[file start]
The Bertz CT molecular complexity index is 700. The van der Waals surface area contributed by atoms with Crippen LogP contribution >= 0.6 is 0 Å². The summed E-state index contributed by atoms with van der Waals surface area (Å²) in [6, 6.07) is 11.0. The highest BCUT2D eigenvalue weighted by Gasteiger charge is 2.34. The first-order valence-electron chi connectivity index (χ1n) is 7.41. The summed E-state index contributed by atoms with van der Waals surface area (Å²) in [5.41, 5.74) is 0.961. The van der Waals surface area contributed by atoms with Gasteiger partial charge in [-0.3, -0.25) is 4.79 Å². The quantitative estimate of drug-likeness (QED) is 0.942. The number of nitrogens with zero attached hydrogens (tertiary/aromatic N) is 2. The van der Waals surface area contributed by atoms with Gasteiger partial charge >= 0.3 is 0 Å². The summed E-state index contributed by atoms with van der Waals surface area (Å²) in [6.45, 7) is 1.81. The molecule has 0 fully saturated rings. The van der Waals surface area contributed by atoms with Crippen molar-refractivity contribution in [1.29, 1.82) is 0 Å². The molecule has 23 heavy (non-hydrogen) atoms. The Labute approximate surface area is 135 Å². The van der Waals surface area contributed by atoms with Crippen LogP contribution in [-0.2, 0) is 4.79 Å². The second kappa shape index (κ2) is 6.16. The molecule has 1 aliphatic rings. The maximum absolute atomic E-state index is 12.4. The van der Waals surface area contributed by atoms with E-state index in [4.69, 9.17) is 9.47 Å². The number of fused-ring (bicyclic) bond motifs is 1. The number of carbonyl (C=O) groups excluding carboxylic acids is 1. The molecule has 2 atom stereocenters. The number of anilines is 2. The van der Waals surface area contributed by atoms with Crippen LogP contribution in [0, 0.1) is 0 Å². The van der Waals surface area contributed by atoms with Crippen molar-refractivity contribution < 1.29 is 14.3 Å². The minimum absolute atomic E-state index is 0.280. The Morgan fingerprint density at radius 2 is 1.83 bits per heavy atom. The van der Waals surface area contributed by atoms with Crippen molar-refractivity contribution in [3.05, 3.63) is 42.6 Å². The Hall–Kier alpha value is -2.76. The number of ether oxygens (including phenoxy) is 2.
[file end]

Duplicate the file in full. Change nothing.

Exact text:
The Bertz CT molecular complexity index is 700. The van der Waals surface area contributed by atoms with Crippen LogP contribution >= 0.6 is 0 Å². The summed E-state index contributed by atoms with van der Waals surface area (Å²) in [6, 6.07) is 11.0. The highest BCUT2D eigenvalue weighted by Gasteiger charge is 2.34. The first-order valence-electron chi connectivity index (χ1n) is 7.41. The summed E-state index contributed by atoms with van der Waals surface area (Å²) in [5.41, 5.74) is 0.961. The van der Waals surface area contributed by atoms with Gasteiger partial charge in [-0.3, -0.25) is 4.79 Å². The quantitative estimate of drug-likeness (QED) is 0.942. The number of nitrogens with zero attached hydrogens (tertiary/aromatic N) is 2. The van der Waals surface area contributed by atoms with Gasteiger partial charge >= 0.3 is 0 Å². The summed E-state index contributed by atoms with van der Waals surface area (Å²) in [6.45, 7) is 1.81. The molecule has 0 fully saturated rings. The van der Waals surface area contributed by atoms with Crippen molar-refractivity contribution in [1.29, 1.82) is 0 Å². The molecule has 23 heavy (non-hydrogen) atoms. The Labute approximate surface area is 135 Å². The van der Waals surface area contributed by atoms with Crippen LogP contribution in [-0.2, 0) is 4.79 Å². The second kappa shape index (κ2) is 6.16. The molecule has 1 aliphatic rings. The maximum absolute atomic E-state index is 12.4. The van der Waals surface area contributed by atoms with E-state index in [4.69, 9.17) is 9.47 Å². The number of fused-ring (bicyclic) bond motifs is 1. The number of carbonyl (C=O) groups excluding carboxylic acids is 1. The molecule has 2 atom stereocenters. The number of anilines is 2. The van der Waals surface area contributed by atoms with Crippen LogP contribution in [0, 0.1) is 0 Å². The van der Waals surface area contributed by atoms with Crippen molar-refractivity contribution < 1.29 is 14.3 Å². The minimum absolute atomic E-state index is 0.280. The Morgan fingerprint density at radius 2 is 1.83 bits per heavy atom. The van der Waals surface area contributed by atoms with Crippen molar-refractivity contribution in [3.05, 3.63) is 42.6 Å². The Hall–Kier alpha value is -2.76. The number of ether oxygens (including phenoxy) is 2.